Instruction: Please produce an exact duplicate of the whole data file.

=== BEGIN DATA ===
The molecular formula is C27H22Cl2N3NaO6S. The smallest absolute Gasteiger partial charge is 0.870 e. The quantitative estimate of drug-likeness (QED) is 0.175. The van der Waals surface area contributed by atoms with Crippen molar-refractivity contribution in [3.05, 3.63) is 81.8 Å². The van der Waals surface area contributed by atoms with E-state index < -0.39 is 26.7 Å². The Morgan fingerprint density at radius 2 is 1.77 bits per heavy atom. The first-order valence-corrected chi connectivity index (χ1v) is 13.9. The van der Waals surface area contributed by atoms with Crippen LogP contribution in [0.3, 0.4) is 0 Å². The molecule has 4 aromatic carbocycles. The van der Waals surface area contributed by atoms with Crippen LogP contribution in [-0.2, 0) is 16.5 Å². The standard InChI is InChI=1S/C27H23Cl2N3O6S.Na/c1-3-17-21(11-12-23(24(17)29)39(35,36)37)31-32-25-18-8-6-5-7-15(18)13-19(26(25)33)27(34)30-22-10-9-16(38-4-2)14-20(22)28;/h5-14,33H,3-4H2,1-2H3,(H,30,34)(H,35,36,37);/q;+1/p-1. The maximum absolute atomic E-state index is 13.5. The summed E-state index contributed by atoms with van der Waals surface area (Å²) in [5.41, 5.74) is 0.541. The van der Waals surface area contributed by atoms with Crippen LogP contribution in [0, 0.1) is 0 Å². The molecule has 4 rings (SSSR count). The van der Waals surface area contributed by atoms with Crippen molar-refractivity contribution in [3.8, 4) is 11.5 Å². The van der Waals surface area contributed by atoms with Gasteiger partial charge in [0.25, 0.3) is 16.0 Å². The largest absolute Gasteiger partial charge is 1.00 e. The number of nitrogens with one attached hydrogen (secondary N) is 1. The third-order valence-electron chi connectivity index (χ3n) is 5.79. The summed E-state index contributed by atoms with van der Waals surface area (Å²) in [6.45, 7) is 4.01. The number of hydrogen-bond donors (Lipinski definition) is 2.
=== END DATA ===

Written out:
The molecular formula is C27H22Cl2N3NaO6S. The smallest absolute Gasteiger partial charge is 0.870 e. The quantitative estimate of drug-likeness (QED) is 0.175. The van der Waals surface area contributed by atoms with Crippen molar-refractivity contribution in [3.05, 3.63) is 81.8 Å². The van der Waals surface area contributed by atoms with E-state index < -0.39 is 26.7 Å². The Morgan fingerprint density at radius 2 is 1.77 bits per heavy atom. The first-order valence-corrected chi connectivity index (χ1v) is 13.9. The van der Waals surface area contributed by atoms with Crippen LogP contribution in [0.3, 0.4) is 0 Å². The molecule has 4 aromatic carbocycles. The van der Waals surface area contributed by atoms with Crippen LogP contribution in [-0.2, 0) is 16.5 Å². The standard InChI is InChI=1S/C27H23Cl2N3O6S.Na/c1-3-17-21(11-12-23(24(17)29)39(35,36)37)31-32-25-18-8-6-5-7-15(18)13-19(26(25)33)27(34)30-22-10-9-16(38-4-2)14-20(22)28;/h5-14,33H,3-4H2,1-2H3,(H,30,34)(H,35,36,37);/q;+1/p-1. The maximum absolute atomic E-state index is 13.5. The summed E-state index contributed by atoms with van der Waals surface area (Å²) in [5.41, 5.74) is 0.541. The van der Waals surface area contributed by atoms with Crippen LogP contribution in [0, 0.1) is 0 Å². The molecule has 4 rings (SSSR count). The van der Waals surface area contributed by atoms with Crippen molar-refractivity contribution in [3.8, 4) is 11.5 Å². The van der Waals surface area contributed by atoms with Gasteiger partial charge in [0.25, 0.3) is 16.0 Å². The largest absolute Gasteiger partial charge is 1.00 e. The number of nitrogens with one attached hydrogen (secondary N) is 1. The third-order valence-electron chi connectivity index (χ3n) is 5.79. The summed E-state index contributed by atoms with van der Waals surface area (Å²) in [6.45, 7) is 4.01. The number of hydrogen-bond donors (Lipinski definition) is 2.